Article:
Hacking Humans Goes to the Movies 11.25.21
Ep 2 | 11.25.21

Misdirection and layering with a con in the middle.


Dave Bittner: Hello, everyone. And welcome to another special edition of the "Hacking Humans" podcast. This is an occasional series we're calling Hacking Humans Goes to the Movies. I'm Dave Bittner from the CyberWire. And joining me is my "Hacking Humans" co-host, Joe Carrigan from the Johns Hopkins University Information Security Institute. Hello, Joe.

Joe Carrigan: Hi, Dave. 

Dave Bittner: On this show, Joe and I look at clips from some of our favorite movies and perhaps the occasional TV show, clips which demonstrate some of the scams and schemes we talk about on "Hacking Humans." And joining us once again this week is Rick Howard, the CyberWire's chief security officer and chief analyst. Hello, Rick. 

Rick Howard: Hey, guys. Glad to be here. 

Dave Bittner: We've got some fun clips to share, so stay tuned. We'll be right back after this message from our show sponsor. 

Dave Bittner: All right. We've got some fun clips to share this week. And, Joe, you're going to start things off for us. What do you have for us this week? 

Joe Carrigan: My clip actually comes from one of my favorite shows, "The Simpsons." 

Rick Howard: Oh, "The Simpsons." 

Joe Carrigan: Yeah. 

Rick Howard: I love it. 

Joe Carrigan: And this is from, I think, season 12. It's - which is while - when the show was still good. 

Dave Bittner: (Laughter). 

Joe Carrigan: Now the show has gone downhill considerably. 

Rick Howard: Now, now. Now, now. Calm those nerd tendencies, Joe. 

Joe Carrigan: Yeah. 


Joe Carrigan: Worst show ever. So... 

Rick Howard: (Laughter). 

Joe Carrigan: So in this episode, Bart has acquired an interest in magic. And what has happened at - he's going to go out and do a magic show and, you know, collect money with a hat. But that didn't go well. And Homer says, I'm leaving you here. And Bart, looking all sad and dejected, starts to get hand-outs, money from people, and eventually winds up getting enough money that he can take a cab home. He passes Homer in the cab. And then Homer and Bart realize, hey, this is where the money is. The money is in scamming people. 


Dave Bittner: Of course. 

Rick Howard: Sure. 

Joe Carrigan: So they go out... 

Rick Howard: If I only knew.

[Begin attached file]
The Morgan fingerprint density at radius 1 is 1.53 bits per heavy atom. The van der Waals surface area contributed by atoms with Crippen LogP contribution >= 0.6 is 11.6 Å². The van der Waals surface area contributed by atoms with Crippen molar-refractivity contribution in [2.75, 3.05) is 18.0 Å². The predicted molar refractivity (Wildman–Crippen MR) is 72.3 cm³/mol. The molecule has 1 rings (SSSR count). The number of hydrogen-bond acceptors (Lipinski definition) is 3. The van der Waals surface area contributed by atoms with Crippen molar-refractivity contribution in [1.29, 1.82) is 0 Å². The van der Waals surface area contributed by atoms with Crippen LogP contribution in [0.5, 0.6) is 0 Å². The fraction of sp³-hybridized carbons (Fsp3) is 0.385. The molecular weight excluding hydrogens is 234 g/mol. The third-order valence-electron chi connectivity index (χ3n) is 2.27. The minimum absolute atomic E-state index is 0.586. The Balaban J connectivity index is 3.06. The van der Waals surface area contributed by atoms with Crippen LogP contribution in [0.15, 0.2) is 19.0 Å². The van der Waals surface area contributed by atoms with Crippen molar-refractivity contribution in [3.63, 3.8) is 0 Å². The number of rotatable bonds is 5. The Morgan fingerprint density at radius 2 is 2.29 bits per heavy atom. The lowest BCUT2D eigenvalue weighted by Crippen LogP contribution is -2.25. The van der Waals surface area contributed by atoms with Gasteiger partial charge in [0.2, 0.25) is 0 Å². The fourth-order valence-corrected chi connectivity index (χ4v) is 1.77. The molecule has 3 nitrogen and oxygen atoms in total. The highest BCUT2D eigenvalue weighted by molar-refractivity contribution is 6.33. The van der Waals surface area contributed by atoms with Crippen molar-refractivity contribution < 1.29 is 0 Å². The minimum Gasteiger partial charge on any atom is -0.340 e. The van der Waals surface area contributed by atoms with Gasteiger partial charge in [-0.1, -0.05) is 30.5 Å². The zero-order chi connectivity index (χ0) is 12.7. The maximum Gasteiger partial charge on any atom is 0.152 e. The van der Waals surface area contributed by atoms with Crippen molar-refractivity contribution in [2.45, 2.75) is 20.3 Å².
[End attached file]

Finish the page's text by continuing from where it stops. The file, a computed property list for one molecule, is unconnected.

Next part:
Joe Carrigan: They go out, and they buy a book. And they're up in the treehouse. And that's where the clip starts. They're going through the book. And let's listen. 


Nancy Cartwright: (As Bart Simpson) This book has all the classic cons. There's the pigeon drop, the earwigger, the Brillstein grab. 

Dan Castellanata: (As Homer Simpson) They have any father and son grifts? 

Nancy Cartwright: (As Bart Simpson) Well, there's the Albany ham scam. 

Dan Castellanata: (As Homer Simpson) Interesting. 

Joe Carrigan: Picture two guys running away from a cop with pigs. 


Dan Castellanata: (As Homer Simpson, vocalizing). 

Joe Carrigan: And so now they're sitting there. And they're frosting an old throw pillow, and Marge walks in. 


Julie Kavner: (As Marge Simpson) Why are you frosting that old throw pillow? 

Dan Castellanata: (As Homer Simpson) I could ask you the very same question. 

Julie Kavner: (As Marge Simpson) Should I just back out of the room? 

Dan Castellanata: (As Homer Simpson) Would you? 

Joe Carrigan: Typical Homer and Marge here. 

Rick Howard: That's my go-to move in my house. 

Joe Carrigan: Right. 


Nancy Cartwright: (As Bart Simpson) OK, Dad. You ready for our first con? 

Joe Carrigan: So now they're at the pier. 


Dan Castellanata: (As Homer Simpson) Let's trim the mark. 

Nancy Cartwright: (As Bart Simpson) Nice use of the lingo, Homer. 

Dan Castellanata: (As Homer Simpson) 10-4, Kemosabe. 

Joe Carrigan: Bart has the cake or the pillow - the frosted pillow in a box. He puts on a pair of glasses and has a white cane, stands behind Kent Brockman, who's on the phone. Kent turns around and bumps into Bart, who now pretends to be blind. 


Nancy Cartwright: (As Bart Simpson) Where's my cake? It's all right, isn't it? 

Dan Castellanata: (As Homer Simpson) What have you done, you clumsy, little ox? 

Joe Carrigan: Homer approaches. 


Dan Castellanata: (As Homer Simpson) That cake was for your deaf sister. 

Harry Shearer: (As Kent Brockman) Sir, it was my fault. 

Joe Carrigan: And lays it on a little bit thicker. 


Dan Castellanata: (As Homer Simpson) No, no, don't protect him. You'll work off that cake in the acid mines. 

Harry Shearer: (As Ken Brockman) No, no, no. I'll pay for the cake. 

Rick Howard: I wish I'd had those for my kid. 


Dan Castellanata: (As Homer Simpson) Well, you're the mark - of integrity.